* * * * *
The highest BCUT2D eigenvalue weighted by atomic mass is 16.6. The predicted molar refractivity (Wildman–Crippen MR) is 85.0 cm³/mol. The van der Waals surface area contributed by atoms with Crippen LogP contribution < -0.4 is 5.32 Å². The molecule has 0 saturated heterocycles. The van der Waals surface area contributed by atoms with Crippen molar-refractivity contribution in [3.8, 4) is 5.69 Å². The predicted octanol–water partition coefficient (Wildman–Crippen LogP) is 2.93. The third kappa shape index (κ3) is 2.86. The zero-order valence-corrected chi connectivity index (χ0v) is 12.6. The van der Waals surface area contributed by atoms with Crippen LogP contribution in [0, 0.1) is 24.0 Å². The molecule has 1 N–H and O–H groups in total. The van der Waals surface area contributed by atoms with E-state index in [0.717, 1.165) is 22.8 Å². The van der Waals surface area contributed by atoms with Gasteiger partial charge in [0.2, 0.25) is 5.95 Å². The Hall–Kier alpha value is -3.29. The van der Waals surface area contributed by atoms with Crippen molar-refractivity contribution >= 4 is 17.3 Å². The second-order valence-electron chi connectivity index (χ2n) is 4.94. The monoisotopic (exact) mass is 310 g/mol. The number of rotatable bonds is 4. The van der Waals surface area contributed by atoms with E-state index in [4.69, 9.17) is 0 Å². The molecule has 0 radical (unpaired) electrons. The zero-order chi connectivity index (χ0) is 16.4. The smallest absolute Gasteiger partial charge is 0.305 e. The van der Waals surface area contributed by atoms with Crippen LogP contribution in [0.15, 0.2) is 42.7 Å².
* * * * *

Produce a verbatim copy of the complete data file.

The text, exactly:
The highest BCUT2D eigenvalue weighted by atomic mass is 16.6. The predicted molar refractivity (Wildman–Crippen MR) is 85.0 cm³/mol. The van der Waals surface area contributed by atoms with Crippen LogP contribution < -0.4 is 5.32 Å². The molecule has 0 saturated heterocycles. The van der Waals surface area contributed by atoms with Crippen molar-refractivity contribution in [3.8, 4) is 5.69 Å². The predicted octanol–water partition coefficient (Wildman–Crippen LogP) is 2.93. The third kappa shape index (κ3) is 2.86. The zero-order valence-corrected chi connectivity index (χ0v) is 12.6. The van der Waals surface area contributed by atoms with Crippen LogP contribution in [0, 0.1) is 24.0 Å². The molecule has 1 N–H and O–H groups in total. The van der Waals surface area contributed by atoms with E-state index in [0.717, 1.165) is 22.8 Å². The van der Waals surface area contributed by atoms with Gasteiger partial charge in [0.2, 0.25) is 5.95 Å². The Hall–Kier alpha value is -3.29. The van der Waals surface area contributed by atoms with Crippen molar-refractivity contribution >= 4 is 17.3 Å². The second-order valence-electron chi connectivity index (χ2n) is 4.94. The monoisotopic (exact) mass is 310 g/mol. The number of rotatable bonds is 4. The van der Waals surface area contributed by atoms with E-state index in [4.69, 9.17) is 0 Å². The molecule has 0 radical (unpaired) electrons. The zero-order chi connectivity index (χ0) is 16.4. The smallest absolute Gasteiger partial charge is 0.305 e. The van der Waals surface area contributed by atoms with Crippen LogP contribution in [0.15, 0.2) is 42.7 Å².